Great news for all of us who've been bottling up those nasty words to be polite. Now we can last out all our pent-up anger, because a new study says that swearing helps reduce pain.
The study of responses to pain found that people who cursed in response to pain could cope with being hurt for almost 50% longer than their clean-mouthed peers.
This study came about as experts at Keele University's School of Psychology thought that cursing would lower pain tolerance. But after monitoring reactions of 64 volunteers, research leader Dr Richard Stephens and collegues John Atkins and Andrew Kingston discovered that swearing actually had a beneficial effect.
The 64 undergraduates had to go through a gruelling ice water test to see how cursing affected their pain tolerence.
First they had to submerge their hand in a tub of ice water for as long as possible while repeating a swearword of their choice. Then they repeated the exercise - but using a word they would choose to describe a table.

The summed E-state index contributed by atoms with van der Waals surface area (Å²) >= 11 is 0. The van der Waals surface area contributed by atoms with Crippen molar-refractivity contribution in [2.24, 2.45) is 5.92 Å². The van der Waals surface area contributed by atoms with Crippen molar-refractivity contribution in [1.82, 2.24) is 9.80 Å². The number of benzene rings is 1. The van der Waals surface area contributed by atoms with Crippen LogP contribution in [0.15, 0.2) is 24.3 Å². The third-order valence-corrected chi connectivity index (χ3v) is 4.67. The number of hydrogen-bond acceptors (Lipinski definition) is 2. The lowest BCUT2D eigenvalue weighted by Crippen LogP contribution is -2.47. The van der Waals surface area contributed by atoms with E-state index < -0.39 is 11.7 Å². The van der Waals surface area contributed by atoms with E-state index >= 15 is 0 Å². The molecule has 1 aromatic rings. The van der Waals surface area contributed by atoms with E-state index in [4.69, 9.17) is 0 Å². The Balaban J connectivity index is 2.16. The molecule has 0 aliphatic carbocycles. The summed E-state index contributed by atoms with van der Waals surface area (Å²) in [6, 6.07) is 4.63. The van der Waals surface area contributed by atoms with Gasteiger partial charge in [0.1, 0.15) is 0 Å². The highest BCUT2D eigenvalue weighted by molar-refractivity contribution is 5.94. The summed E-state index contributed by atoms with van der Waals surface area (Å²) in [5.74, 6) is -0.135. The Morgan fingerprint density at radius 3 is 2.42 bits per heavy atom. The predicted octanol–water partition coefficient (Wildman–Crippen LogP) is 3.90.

Researchers found that volunteers could keep their hands in the ice water longer when repeating the swear word. The students could put up with the pain for an average of two minutes when swearing, whereas when they couldn't use swear words, they could only stand the ice for a minute and 15 seconds.
The researchers believe that swearing has a pain-reducing effect as it triggers the body's natural flight-or-fight response. They suggest the accelerated heat rates of the students repeating the swear words indicates an increase in aggression, downplaying being hurt in favour of a more pain-tolerant machismo.
"We are not sure why swearing works like this, but when it happens it's accompanied by an increase in heart rate," Dr Stephens said. "It could be the aggression of swearing, the machismo, makes you more pain resistant."
Though, Dr Stephens says this doesn't mean people should be swearing all the time, and we should "only do it when they really need it," like, when your professor makes you stuff your hand in ice to get an A grade.
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